Malicious Chrome and Firefox extensions found hijacking Facebook profiles

Malicious Chrome and Firefox extensions found hijacking Facebook profiles

Summary: Malicious extensions for Google Chrome and Mozilla Firefox that hijack Facebook profiles to post messages have been flagged up by Microsoft Malware Protection Center.

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TOPICS: Security
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Malicious browser extensions that hijack Facebook profiles have been found in the wild.

The browser extensions for Google Chrome and Mozilla Firefox were discovered in Brazil and reported by Microsoft's Malware Protection Center on Friday.

The extensions, which harbour Trojan:JS/Febipos.A, will check whether the user is logged in to Facebook before performing various actions via the user's account, including Liking pages, sharing links, posting updates, joining groups, chatting to friends and commenting on posts.

The malware may also post a message in Portuguese about a teenage bullying victim who killed herself, together with a video link that has been blocked by Facebook.

It also tries to Like and comment on a Portuguese Facebook page selling cars, as well as attempting to send various messages in Portuguese via chat, posts or comments. Some of these messages (translated into English) are: "Sorry guys, but this is ridiculous!!!" and "The coolest tune at the moment. It's really nice!"

The malware downloads the list of Facebook commands it uses in a PHP configuration file named sqlvarbr.php.

A Facebook spokeswoman said the malicious browser extensions are not compromising Facebook accounts themselves, but rather using permissions given to them by the user to carry out these actions on Facebook on their behalf.

Facebook has systems to detect and block these malicious browser extensions, she added.

Topic: Security

About

Nick Heath is chief reporter for TechRepublic UK. He writes about the technology that IT-decision makers need to know about, and the latest happenings in the European tech scene.

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13 comments
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  • Nick

    Did you forget to put the original links as well as the names of the alleged extension and where those are available?
    eulampius
  • Links

    Nope, had to take out the original links because a technical issue was breaking them. As soon as it's sorted I can stick them back in.
    Nick Heath
    • technical issue?

      Oh, you mean like legal action by Mozilla and Google? Yeah, I suppose that is rather 'technical. Sigh.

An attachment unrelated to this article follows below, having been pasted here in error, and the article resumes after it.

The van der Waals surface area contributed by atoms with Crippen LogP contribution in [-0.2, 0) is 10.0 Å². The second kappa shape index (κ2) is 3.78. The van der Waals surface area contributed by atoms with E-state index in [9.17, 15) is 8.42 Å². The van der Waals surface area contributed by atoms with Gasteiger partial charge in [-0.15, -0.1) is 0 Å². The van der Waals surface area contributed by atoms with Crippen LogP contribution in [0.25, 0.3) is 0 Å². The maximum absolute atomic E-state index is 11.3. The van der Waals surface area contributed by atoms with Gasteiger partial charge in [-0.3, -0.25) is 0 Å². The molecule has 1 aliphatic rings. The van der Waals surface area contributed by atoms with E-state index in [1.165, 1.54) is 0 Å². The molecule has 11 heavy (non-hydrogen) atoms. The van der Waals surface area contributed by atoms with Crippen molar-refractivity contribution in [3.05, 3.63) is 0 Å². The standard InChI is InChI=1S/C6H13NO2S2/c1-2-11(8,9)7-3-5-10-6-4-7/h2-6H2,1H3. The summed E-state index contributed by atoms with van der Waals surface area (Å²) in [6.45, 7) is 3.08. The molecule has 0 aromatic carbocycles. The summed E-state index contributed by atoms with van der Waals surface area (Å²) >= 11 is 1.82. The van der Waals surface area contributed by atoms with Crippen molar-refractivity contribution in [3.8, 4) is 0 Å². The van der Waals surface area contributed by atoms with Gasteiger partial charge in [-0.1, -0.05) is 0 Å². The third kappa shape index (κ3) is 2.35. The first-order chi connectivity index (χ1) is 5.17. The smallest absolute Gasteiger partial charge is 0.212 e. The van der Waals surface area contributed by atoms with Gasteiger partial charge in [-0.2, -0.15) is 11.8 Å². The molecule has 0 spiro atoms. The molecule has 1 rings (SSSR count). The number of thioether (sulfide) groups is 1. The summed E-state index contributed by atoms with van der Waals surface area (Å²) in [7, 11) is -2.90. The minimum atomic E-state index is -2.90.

rphunter42
      • Links

        Problem with broken links has been fixed and original links are included now.
        Nick Heath
  • Browser extensions and add-ons are like

    giving a thief a key to the kingdom...you can have a pretty darn good web experience with crap.
    Rob.sharp
  • Hey Nick, it would have been nice to be a bit more emphatic about

    this only being an issue if you had downloaded the specific extensions. And since you say there was an issue with naming the extensions, can you state what they do so people will have an idea of if they have it or not, please?
    Deadly Ernest
    • More info can be found at the link below

      Browser extension hijacks Facebook profiles

      http://blogs.technet.com/b/mmpc/archive/2013/05/10/browser-extension-hijacks-facebook-profiles.aspx
      daikon
  • Errr.....

    Adds to the reason why the Chrome browser was the #2 most vulnerable browser in 2012 [after Safari] according to Secuna and Symantec [in separate reports]. [ http://www.symantec.com/content/en/us/enterprise/other_resources/b-istr_main_report_v18_2012_21291018.en-us.pdf ] I think Ftrefox was #3.
    Gisabun
    • In a Zero-Day World, It’s Active Attacks that Matter

      “Between January 2011 and September 2012, Krebs counted 89 days on which Internet Explorer users were exposed to actively exploited security vulnerabilities, compared to none at all for either Google Chrome or Mozilla Firefox. Krebs argues that, "Active exploitation is the most important qualifier of a true zero-day." He believes that this is what matters from a user perspective.”

      http://h-online.com/-1721876
      RickLively
  • Say WHAT?

    If these browser extensions you mention exist, please name them, and explain why they aren't by antivirus/antimalware applications? This sounds like another 'urban ledgend', and not naming the extensions steals all credibility. Not only that, if someone were posting as me on Facebook, I believe I would notice.
    rphunter42
    • exactly

      Moreover, the original link provided above by daikon doesn't name them either.
      eulampius
  • In the official extension stores?

    Where are these extensions hosted, and are they available in the browsers' official extension stores, reached from within the browsers?
    radleym
    • What little info I found

      The MSFT site doesn't provide any answers to those questions. All I could find by search was a quote from a Firefox spokesman on SCMagazine that it was never on their official site and they've blocked it.

      Even though the extensions on the official sites are vetted, there are still concerns - if someone managed to crack the account of an extension's developer, they could push malicious updates to that extension. Be very careful with extensions.
      Greenknight_z